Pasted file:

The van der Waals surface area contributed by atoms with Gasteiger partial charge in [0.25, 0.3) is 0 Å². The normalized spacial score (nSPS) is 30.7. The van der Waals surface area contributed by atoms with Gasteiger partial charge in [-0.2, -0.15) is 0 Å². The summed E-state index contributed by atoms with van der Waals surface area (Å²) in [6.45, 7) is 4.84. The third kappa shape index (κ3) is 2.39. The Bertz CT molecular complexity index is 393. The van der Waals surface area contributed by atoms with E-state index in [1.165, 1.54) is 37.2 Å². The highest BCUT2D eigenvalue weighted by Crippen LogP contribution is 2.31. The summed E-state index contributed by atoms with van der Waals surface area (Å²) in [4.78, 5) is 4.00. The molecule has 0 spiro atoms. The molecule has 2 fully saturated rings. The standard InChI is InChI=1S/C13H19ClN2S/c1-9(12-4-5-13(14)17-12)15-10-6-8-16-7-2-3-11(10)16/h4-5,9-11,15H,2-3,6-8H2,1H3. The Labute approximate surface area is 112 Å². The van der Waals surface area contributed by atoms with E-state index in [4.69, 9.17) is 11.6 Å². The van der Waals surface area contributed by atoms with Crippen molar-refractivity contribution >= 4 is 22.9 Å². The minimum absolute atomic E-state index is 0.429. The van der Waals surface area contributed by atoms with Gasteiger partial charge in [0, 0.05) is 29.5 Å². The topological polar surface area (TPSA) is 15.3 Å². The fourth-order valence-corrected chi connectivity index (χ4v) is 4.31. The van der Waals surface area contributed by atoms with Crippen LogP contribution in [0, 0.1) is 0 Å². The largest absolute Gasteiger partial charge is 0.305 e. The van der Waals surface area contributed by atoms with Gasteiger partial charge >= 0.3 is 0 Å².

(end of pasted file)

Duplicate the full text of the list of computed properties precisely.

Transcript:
The van der Waals surface area contributed by atoms with Gasteiger partial charge in [0.25, 0.3) is 0 Å². The normalized spacial score (nSPS) is 30.7. The van der Waals surface area contributed by atoms with Gasteiger partial charge in [-0.2, -0.15) is 0 Å². The summed E-state index contributed by atoms with van der Waals surface area (Å²) in [6.45, 7) is 4.84. The third kappa shape index (κ3) is 2.39. The Bertz CT molecular complexity index is 393. The van der Waals surface area contributed by atoms with E-state index in [1.165, 1.54) is 37.2 Å². The highest BCUT2D eigenvalue weighted by Crippen LogP contribution is 2.31. The summed E-state index contributed by atoms with van der Waals surface area (Å²) in [4.78, 5) is 4.00. The molecule has 0 spiro atoms. The molecule has 2 fully saturated rings. The standard InChI is InChI=1S/C13H19ClN2S/c1-9(12-4-5-13(14)17-12)15-10-6-8-16-7-2-3-11(10)16/h4-5,9-11,15H,2-3,6-8H2,1H3. The Labute approximate surface area is 112 Å². The van der Waals surface area contributed by atoms with E-state index in [4.69, 9.17) is 11.6 Å². The van der Waals surface area contributed by atoms with Crippen molar-refractivity contribution >= 4 is 22.9 Å². The minimum absolute atomic E-state index is 0.429. The van der Waals surface area contributed by atoms with Gasteiger partial charge in [0, 0.05) is 29.5 Å². The topological polar surface area (TPSA) is 15.3 Å². The fourth-order valence-corrected chi connectivity index (χ4v) is 4.31. The van der Waals surface area contributed by atoms with Crippen LogP contribution in [0, 0.1) is 0 Å². The largest absolute Gasteiger partial charge is 0.305 e. The van der Waals surface area contributed by atoms with Gasteiger partial charge >= 0.3 is 0 Å².